As more questions poured in from inquisitive diplomats, the former diplomat, who has been involved with various off-the-record talks with India, especially during the Musharraf regime, rebutted the volley of queries by informing European diplomats that although the agenda had been set by the Americans, it certainly could help melt some ice here, provided both countries and their hawkish elements showed some restraint and rationality in their approaches.

Referring to his days of negotiations, he recalled that Manmohan Singh had agreed to Musharraf’s four-tier formula and lots of developments and modalities had also been worked out between the negotiating sides, which consisted of some senior diplomats, journalists, as well as state and non-state representatives.

Opening up of communication channels and talks about giving the illegal trade of over a billion dollars between the two countries some legality were in the final stages when the restlessness of the Americans thwarted not only Musharraf’s journey, but also the fate of these talks.

Since nostalgic views about the last days of Musharraf continued and the European kept listening to the former diplomat’s American-bashing, another query about the role of the Zardari-led government brought the Indo-Pak topic back to limelight.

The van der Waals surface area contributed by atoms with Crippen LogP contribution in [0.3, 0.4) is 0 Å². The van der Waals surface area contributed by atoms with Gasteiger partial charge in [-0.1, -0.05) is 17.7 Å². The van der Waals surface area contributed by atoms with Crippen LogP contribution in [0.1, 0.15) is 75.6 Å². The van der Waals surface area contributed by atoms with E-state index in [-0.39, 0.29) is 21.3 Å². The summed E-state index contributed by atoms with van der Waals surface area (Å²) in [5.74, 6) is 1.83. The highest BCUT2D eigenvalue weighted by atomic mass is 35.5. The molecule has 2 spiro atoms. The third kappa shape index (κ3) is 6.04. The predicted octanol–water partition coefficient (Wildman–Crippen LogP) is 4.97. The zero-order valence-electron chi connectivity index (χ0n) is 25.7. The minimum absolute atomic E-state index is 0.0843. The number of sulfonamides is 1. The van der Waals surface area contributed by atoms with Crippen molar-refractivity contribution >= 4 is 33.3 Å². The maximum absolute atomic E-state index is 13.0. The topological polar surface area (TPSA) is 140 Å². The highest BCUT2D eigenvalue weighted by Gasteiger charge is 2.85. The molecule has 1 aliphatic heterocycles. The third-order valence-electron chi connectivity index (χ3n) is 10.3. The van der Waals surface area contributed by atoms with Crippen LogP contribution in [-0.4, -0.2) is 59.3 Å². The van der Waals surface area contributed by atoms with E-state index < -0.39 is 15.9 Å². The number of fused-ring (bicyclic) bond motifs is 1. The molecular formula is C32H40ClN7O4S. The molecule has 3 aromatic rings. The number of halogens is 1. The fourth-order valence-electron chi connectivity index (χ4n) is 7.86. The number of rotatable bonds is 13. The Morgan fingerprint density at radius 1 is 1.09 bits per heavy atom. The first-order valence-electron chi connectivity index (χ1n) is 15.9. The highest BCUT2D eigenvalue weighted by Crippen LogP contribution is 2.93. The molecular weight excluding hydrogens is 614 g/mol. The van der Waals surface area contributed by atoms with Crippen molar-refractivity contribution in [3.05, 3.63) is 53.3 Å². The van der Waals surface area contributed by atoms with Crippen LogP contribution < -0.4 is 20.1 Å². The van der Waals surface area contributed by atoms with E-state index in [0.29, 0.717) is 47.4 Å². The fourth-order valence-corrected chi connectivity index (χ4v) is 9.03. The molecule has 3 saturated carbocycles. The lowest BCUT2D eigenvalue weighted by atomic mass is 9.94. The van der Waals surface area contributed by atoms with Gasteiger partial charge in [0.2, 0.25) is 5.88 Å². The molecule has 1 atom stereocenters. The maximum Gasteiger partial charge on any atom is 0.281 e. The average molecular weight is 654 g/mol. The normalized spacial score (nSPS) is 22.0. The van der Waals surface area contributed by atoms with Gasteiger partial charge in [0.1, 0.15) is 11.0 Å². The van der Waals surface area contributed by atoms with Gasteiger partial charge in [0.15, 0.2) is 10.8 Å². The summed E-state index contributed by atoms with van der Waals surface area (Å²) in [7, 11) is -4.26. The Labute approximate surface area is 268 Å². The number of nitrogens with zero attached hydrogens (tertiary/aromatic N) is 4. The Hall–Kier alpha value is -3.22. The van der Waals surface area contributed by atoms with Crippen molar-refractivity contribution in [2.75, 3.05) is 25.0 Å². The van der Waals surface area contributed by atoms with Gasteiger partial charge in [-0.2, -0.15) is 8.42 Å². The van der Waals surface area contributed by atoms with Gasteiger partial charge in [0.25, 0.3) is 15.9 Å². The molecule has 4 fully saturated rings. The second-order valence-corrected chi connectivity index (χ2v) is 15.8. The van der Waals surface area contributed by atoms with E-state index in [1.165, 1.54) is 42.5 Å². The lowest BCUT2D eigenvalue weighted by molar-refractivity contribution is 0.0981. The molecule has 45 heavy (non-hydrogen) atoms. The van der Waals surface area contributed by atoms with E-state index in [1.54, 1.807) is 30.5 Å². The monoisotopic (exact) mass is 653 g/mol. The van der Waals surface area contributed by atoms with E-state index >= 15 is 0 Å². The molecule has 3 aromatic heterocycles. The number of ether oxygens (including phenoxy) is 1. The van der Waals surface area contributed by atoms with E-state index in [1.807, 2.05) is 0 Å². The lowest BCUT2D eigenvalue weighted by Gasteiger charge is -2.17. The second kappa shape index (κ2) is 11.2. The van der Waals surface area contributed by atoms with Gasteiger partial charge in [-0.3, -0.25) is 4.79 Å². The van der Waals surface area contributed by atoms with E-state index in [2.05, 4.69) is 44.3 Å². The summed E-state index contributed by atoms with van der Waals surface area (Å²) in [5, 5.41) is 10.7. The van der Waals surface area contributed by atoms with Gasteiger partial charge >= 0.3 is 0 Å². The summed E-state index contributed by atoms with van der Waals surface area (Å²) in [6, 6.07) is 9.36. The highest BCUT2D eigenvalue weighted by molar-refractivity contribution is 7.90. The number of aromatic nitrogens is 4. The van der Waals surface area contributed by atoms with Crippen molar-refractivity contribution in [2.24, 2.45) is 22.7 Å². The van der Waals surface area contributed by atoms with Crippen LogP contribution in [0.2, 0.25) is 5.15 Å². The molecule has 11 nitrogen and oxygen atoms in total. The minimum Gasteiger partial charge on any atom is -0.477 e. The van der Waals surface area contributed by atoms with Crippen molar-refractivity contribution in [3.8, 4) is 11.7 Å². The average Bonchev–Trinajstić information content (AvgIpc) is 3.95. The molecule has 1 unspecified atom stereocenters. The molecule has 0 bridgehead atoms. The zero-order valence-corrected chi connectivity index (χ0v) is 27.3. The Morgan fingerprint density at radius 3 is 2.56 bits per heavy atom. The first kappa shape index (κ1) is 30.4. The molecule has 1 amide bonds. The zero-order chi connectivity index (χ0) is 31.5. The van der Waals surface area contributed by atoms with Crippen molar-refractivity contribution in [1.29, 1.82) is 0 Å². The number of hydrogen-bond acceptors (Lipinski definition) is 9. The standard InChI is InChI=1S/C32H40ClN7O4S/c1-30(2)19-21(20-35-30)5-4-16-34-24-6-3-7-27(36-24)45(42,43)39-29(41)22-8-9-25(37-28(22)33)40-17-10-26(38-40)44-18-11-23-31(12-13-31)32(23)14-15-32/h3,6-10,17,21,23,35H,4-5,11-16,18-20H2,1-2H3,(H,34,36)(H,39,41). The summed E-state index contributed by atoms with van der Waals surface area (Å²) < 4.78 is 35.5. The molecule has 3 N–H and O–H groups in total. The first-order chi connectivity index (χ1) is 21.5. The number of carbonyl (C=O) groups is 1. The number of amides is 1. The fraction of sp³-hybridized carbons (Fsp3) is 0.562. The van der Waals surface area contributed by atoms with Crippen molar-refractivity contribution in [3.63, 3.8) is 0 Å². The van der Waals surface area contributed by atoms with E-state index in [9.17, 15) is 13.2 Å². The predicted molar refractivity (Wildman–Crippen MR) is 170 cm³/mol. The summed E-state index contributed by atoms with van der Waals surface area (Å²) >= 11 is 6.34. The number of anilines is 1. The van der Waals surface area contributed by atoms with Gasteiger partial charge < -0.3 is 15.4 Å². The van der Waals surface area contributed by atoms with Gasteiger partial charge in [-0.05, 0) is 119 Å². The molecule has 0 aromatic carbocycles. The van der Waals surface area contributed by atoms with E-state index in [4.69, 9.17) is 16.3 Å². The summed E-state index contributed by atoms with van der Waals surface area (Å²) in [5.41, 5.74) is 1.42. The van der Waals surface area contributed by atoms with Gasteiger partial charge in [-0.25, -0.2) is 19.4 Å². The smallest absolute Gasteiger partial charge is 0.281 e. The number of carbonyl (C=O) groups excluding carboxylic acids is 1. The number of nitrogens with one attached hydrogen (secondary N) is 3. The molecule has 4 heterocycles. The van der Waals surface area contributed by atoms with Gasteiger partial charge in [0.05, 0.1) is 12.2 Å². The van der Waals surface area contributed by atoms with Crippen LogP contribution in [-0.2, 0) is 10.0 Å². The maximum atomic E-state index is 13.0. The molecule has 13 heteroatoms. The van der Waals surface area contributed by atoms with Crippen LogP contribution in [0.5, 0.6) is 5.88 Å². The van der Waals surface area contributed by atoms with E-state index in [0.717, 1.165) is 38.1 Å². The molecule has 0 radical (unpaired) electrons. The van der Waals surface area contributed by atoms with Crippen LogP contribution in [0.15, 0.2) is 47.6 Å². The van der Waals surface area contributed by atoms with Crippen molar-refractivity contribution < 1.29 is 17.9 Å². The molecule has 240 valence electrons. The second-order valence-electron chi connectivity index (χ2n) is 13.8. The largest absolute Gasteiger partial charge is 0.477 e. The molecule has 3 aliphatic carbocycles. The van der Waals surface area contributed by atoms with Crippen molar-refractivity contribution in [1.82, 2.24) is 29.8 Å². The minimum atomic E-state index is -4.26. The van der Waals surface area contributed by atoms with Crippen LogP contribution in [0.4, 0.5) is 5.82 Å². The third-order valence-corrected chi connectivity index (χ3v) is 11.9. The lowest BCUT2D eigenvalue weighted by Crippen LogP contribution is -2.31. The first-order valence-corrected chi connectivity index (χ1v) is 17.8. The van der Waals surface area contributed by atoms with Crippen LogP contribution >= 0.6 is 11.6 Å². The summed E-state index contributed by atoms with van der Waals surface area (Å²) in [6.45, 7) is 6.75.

The former Pakistani diplomat said that since the establishment was of the view that certain bargains might not be harmful to their interests, trade or communication was no more an issue with the Pakistani side.

But, owing to their internal political divides and maybe the dominance of right-wing elements, Indians want to extract all those things that cannot even be negotiated at this point in time.

He said the first small steps, no matter who took them, would help bridge the existing trust deficit, and once that stage was achieved through these muted public exchanges, we could hope to sort out other barbed issues.

Before taking a leave from the westerners, the former diplomat referred back to the US-UK interest in Indo-Pak developments by advising the foreigners that it would be much better if the Americans first declared their exit strategy, so that they could give something to both South Asian rivals to work on.

Because according to him, the Americans have taken Britain on board to push for these talks without any clear agenda and purpose on hand.

However, he hoped that both Indian and Pakistani leaders might use this gifted opportunity to not only work out a strategy of living, but progressing together.

Whether that is an option for the leadership on both sides of the border or not is unclear, but one thing is for sure that Rehman Malik is over the moon for not only providing good company and entertainment to Chidambaram, but also earning praise from all his masters for keeping him quite throughout his stay in Islamabad.

Let’s hope that no matter who is pushing for the talks, they remain on course and gather some momentum for the betterment.

Source: Daily Times

http://www.dailytimes.com.pk/default.asp?page=2010\07\05\story_5-7-2010_pg11_13

 Posted by at 12:44 pm